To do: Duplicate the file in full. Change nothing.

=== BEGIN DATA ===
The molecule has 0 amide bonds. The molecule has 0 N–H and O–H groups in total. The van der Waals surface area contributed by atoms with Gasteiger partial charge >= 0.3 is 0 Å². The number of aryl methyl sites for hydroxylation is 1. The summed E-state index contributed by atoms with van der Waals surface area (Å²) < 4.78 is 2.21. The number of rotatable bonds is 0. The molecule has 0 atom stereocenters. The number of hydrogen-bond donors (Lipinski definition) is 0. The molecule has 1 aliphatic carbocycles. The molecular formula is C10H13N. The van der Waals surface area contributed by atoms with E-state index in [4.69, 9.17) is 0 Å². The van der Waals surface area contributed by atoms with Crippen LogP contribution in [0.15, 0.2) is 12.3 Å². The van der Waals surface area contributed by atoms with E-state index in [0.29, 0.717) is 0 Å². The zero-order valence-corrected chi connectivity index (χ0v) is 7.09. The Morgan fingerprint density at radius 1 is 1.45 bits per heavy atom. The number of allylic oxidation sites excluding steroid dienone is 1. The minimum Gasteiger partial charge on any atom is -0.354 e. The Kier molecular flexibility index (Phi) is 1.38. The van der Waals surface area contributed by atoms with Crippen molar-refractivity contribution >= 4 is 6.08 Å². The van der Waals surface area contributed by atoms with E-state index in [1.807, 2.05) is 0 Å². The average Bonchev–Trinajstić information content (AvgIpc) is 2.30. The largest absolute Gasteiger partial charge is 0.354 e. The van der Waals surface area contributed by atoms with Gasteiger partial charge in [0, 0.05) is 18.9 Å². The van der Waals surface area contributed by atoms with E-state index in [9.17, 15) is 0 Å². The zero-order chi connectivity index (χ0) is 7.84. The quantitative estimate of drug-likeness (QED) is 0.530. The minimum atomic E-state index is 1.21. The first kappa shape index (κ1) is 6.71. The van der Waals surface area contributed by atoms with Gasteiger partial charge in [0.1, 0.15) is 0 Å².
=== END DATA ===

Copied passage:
The molecule has 0 amide bonds. The molecule has 0 N–H and O–H groups in total. The van der Waals surface area contributed by atoms with Gasteiger partial charge >= 0.3 is 0 Å². The number of aryl methyl sites for hydroxylation is 1. The summed E-state index contributed by atoms with van der Waals surface area (Å²) < 4.78 is 2.21. The number of rotatable bonds is 0. The molecule has 0 atom stereocenters. The number of hydrogen-bond donors (Lipinski definition) is 0. The molecule has 1 aliphatic carbocycles. The molecular formula is C10H13N. The van der Waals surface area contributed by atoms with E-state index in [4.69, 9.17) is 0 Å². The van der Waals surface area contributed by atoms with Crippen LogP contribution in [0.15, 0.2) is 12.3 Å². The van der Waals surface area contributed by atoms with E-state index in [0.29, 0.717) is 0 Å². The zero-order valence-corrected chi connectivity index (χ0v) is 7.09. The Morgan fingerprint density at radius 1 is 1.45 bits per heavy atom. The number of allylic oxidation sites excluding steroid dienone is 1. The minimum Gasteiger partial charge on any atom is -0.354 e. The Kier molecular flexibility index (Phi) is 1.38. The van der Waals surface area contributed by atoms with Crippen molar-refractivity contribution >= 4 is 6.08 Å². The van der Waals surface area contributed by atoms with E-state index in [1.807, 2.05) is 0 Å². The average Bonchev–Trinajstić information content (AvgIpc) is 2.30. The largest absolute Gasteiger partial charge is 0.354 e. The van der Waals surface area contributed by atoms with Gasteiger partial charge in [0, 0.05) is 18.9 Å². The van der Waals surface area contributed by atoms with E-state index in [9.17, 15) is 0 Å². The zero-order chi connectivity index (χ0) is 7.84. The quantitative estimate of drug-likeness (QED) is 0.530. The minimum atomic E-state index is 1.21. The first kappa shape index (κ1) is 6.71. The van der Waals surface area contributed by atoms with Gasteiger partial charge in [0.1, 0.15) is 0 Å².